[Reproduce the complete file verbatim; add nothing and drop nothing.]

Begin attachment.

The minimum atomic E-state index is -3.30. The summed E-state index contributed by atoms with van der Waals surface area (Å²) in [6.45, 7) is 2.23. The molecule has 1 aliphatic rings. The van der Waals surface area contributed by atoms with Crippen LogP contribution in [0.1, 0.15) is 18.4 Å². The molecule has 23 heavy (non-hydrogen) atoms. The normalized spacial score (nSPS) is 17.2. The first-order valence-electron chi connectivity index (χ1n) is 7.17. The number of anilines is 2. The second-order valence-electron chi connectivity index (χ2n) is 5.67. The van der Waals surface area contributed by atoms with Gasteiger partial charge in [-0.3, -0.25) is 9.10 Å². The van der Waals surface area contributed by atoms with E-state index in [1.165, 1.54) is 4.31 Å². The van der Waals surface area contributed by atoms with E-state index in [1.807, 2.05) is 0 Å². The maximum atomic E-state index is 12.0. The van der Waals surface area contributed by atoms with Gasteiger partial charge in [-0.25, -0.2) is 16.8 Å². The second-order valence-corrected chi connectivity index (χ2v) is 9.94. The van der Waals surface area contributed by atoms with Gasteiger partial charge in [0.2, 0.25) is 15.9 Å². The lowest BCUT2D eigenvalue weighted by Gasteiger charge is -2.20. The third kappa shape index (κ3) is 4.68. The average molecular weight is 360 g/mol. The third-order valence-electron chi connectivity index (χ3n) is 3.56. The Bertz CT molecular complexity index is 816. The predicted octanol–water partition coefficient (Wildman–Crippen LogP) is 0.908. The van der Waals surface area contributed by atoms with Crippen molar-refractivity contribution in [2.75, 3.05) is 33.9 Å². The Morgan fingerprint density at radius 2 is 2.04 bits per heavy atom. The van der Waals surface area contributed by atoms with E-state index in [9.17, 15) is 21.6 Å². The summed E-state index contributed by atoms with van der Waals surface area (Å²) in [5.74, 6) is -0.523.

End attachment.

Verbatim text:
The minimum atomic E-state index is -3.30. The summed E-state index contributed by atoms with van der Waals surface area (Å²) in [6.45, 7) is 2.23. The molecule has 1 aliphatic rings. The van der Waals surface area contributed by atoms with Crippen LogP contribution in [0.1, 0.15) is 18.4 Å². The molecule has 23 heavy (non-hydrogen) atoms. The normalized spacial score (nSPS) is 17.2. The first-order valence-electron chi connectivity index (χ1n) is 7.17. The number of anilines is 2. The second-order valence-electron chi connectivity index (χ2n) is 5.67. The van der Waals surface area contributed by atoms with Gasteiger partial charge in [-0.3, -0.25) is 9.10 Å². The van der Waals surface area contributed by atoms with E-state index in [1.165, 1.54) is 4.31 Å². The van der Waals surface area contributed by atoms with E-state index in [1.807, 2.05) is 0 Å². The maximum atomic E-state index is 12.0. The van der Waals surface area contributed by atoms with Gasteiger partial charge in [-0.25, -0.2) is 16.8 Å². The second-order valence-corrected chi connectivity index (χ2v) is 9.94. The van der Waals surface area contributed by atoms with Gasteiger partial charge in [0.2, 0.25) is 15.9 Å². The lowest BCUT2D eigenvalue weighted by Gasteiger charge is -2.20. The third kappa shape index (κ3) is 4.68. The average molecular weight is 360 g/mol. The third-order valence-electron chi connectivity index (χ3n) is 3.56. The Bertz CT molecular complexity index is 816. The predicted octanol–water partition coefficient (Wildman–Crippen LogP) is 0.908. The van der Waals surface area contributed by atoms with Crippen molar-refractivity contribution in [2.75, 3.05) is 33.9 Å². The Morgan fingerprint density at radius 2 is 2.04 bits per heavy atom. The van der Waals surface area contributed by atoms with E-state index in [9.17, 15) is 21.6 Å². The summed E-state index contributed by atoms with van der Waals surface area (Å²) in [5.74, 6) is -0.523.